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Monday, May 14, 2018

Some Councilors Cry Foul As Obeng Gets Residency Exemption

Posted By on Mon, May 14, 2018 at 11:01 PM

Yaw Obeng - FILE: MOLLY WALSH
  • File: Molly Walsh
  • Yaw Obeng
Updated on May 15 at 1:51 p.m.

The Burlington City Council agreed to allow Superintendent of Schools Yaw Obeng to continue living outside of the city — but not before reigniting a lengthy debate about residency requirements.

The council voted 9-3 to extend the residency exemption for Obeng, who settled in South Burlington from Canada when he took the job in 2015. This time the measure extends the residency exemption indefinitely — "as long as Dr. Obeng holds the position of superintendent," according to the resolution.

Some city department heads are required to be Burlington voters, which means they must live in the city. Obeng contended on Monday that his family's suburban setup met the requirements for a "hardship exemption" under city ordinance.

The first vote, when he took the job, triggered controversy as Burlingtonians argued that Obeng should be subject to the same taxes and policies he implements as superintendent. On Monday, some spoke up with similar concerns.

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Count Finds Homelessness Rose 19 Percent in Chittenden County

Posted By on Mon, May 14, 2018 at 5:22 PM

KIM SCAFURO
  • Kim Scafuro
A group of nonprofits reported a spike this year in the number of homeless people living in Chittenden County.

January's annual "point in time" event, when volunteers track the number of people spending the night in cars, on the streets or in emergency shelters, tallied 359 homeless people, according to the Chittenden County Homeless Alliance, which released the figures on Friday. That's a 19 percent increase from 2017, when volunteers counted 291 homeless individuals.

The increase comes after the number of homeless people had declined for two consecutive years from a 2015 high of 471. The alliance counted 332 homeless people in 2016.

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Wednesday, May 9, 2018

Burlington Telecom Employees Face Benefits Reduction Under Schurz

Posted By on Wed, May 9, 2018 at 5:20 PM

burlingtontelecom.jpg
Once Schurz Communications takes over, Burlington Telecom employees won't receive the same sweet benefits package they currently enjoy as city workers.

Each staff member will lose at least 12 — and up to 17 — days off annually,  according to BT spokesperson Abbie Tykocki. The retirement benefits and health care offerings from Schurz are also less generous than employees' current options from the city of Burlington, she said.

During the lengthy sales process last year, "we all had felt or had heard that the benefits [would be] comparable," Tykocki said. In retrospect, she acknowledged, "what the definition of comparable is up for debate." Currently, 24 of BT's full-time 26 employees get benefits through their jobs, she said.

The city offers a pension plan and 24 days off, including federal holidays, as well as a lengthy list of discounts and other perks.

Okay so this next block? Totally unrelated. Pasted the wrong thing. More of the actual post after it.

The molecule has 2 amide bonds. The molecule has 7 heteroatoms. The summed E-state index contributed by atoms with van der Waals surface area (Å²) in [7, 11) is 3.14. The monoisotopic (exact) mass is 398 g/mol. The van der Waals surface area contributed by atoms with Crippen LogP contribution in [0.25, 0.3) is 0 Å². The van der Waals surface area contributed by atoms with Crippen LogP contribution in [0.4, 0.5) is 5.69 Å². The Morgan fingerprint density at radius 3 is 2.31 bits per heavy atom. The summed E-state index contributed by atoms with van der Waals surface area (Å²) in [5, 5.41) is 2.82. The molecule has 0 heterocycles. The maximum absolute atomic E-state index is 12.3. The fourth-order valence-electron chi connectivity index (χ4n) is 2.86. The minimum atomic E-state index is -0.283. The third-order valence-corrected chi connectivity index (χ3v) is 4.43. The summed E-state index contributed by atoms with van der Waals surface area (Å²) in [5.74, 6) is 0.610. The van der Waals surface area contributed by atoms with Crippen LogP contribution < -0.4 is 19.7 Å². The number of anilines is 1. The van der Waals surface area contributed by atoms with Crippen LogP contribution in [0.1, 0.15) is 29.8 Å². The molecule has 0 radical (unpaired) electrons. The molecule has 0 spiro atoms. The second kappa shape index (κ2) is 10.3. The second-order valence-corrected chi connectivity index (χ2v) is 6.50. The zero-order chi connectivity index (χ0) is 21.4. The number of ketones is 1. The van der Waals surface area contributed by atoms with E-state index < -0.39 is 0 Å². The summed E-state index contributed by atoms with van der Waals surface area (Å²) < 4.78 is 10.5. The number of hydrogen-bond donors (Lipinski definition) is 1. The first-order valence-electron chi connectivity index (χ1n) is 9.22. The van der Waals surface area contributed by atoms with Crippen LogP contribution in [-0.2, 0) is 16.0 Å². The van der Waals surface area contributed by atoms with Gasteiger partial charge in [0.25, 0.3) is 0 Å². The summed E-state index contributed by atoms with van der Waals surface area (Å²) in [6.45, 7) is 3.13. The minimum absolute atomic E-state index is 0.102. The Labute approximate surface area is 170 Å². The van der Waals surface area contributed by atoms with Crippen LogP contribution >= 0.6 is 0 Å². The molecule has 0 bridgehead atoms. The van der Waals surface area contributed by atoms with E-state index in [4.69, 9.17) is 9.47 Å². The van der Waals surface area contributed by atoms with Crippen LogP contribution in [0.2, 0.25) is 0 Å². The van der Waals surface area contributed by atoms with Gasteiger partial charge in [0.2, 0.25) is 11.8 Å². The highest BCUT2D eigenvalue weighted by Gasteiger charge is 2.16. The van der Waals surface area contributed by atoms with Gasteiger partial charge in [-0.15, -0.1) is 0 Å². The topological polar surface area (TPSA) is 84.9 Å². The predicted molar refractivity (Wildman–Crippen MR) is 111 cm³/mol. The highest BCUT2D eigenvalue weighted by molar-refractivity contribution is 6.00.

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Tuesday, May 8, 2018

Muslim Teen Poets Invited to Elks Club — Which Called the Cops

Posted By and on Tue, May 8, 2018 at 1:25 PM

From left to right: Hawa Adam, Kiran Waqar, Balkisa Omar, Lena Ginawi - COURTESY OF KIRAN WAQAR
  • Courtesy of Kiran Waqar
  • From left to right: Hawa Adam, Kiran Waqar, Balkisa Omar, Lena Ginawi
Slam poets Muslim Girls Making Change were invited to dine and perform last week at the Burlington Elks Lodge — where a club officer called the police on them. The teenagers have slammed the incident as racial profiling.

"This kind of stuff happens all the time and we're sick of it," member Kiran Waqar told Seven Days on Monday.

"Being a woman of color, I'm going to be getting all these experiences," said another one of the poets, Balkisa Omar.

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Friday, May 4, 2018

Vermont Supreme Court Overturns KKK Flyers Conviction

Posted By on Fri, May 4, 2018 at 12:28 PM

William D. Schenk - BURLINGTON POLICE
  • Burlington Police
  • William D. Schenk
A divided Vermont Supreme Court on Friday overturned the disorderly conduct conviction of a Ku Klux Klan member who left recruitment flyers at the homes of two minority women in Burlington in 2015.

In a 3-2 opinion, justices ruled that William Schenk's action did not convey an "imminent threat of harm" as required by the law to support the charge.

Schenk, 21 at the time, told investigators that he was on a KKK recruiting mission and distributed around 50 flyers that read "Join the Klan and save our land." But authorities said he left flyers for just two people: One of the women is African American, and the other identified herself as Mexican, according to court documents.

"The flyer is a recruitment solicitation — its overt message is to join the Ku Klux Klan," former associate justice John Dooley wrote. "It contains no explicit statement of threat. To the extent that it conveys a message of personal threat to the recipient, it is that the Klan will recruit members and inflict harm in the future."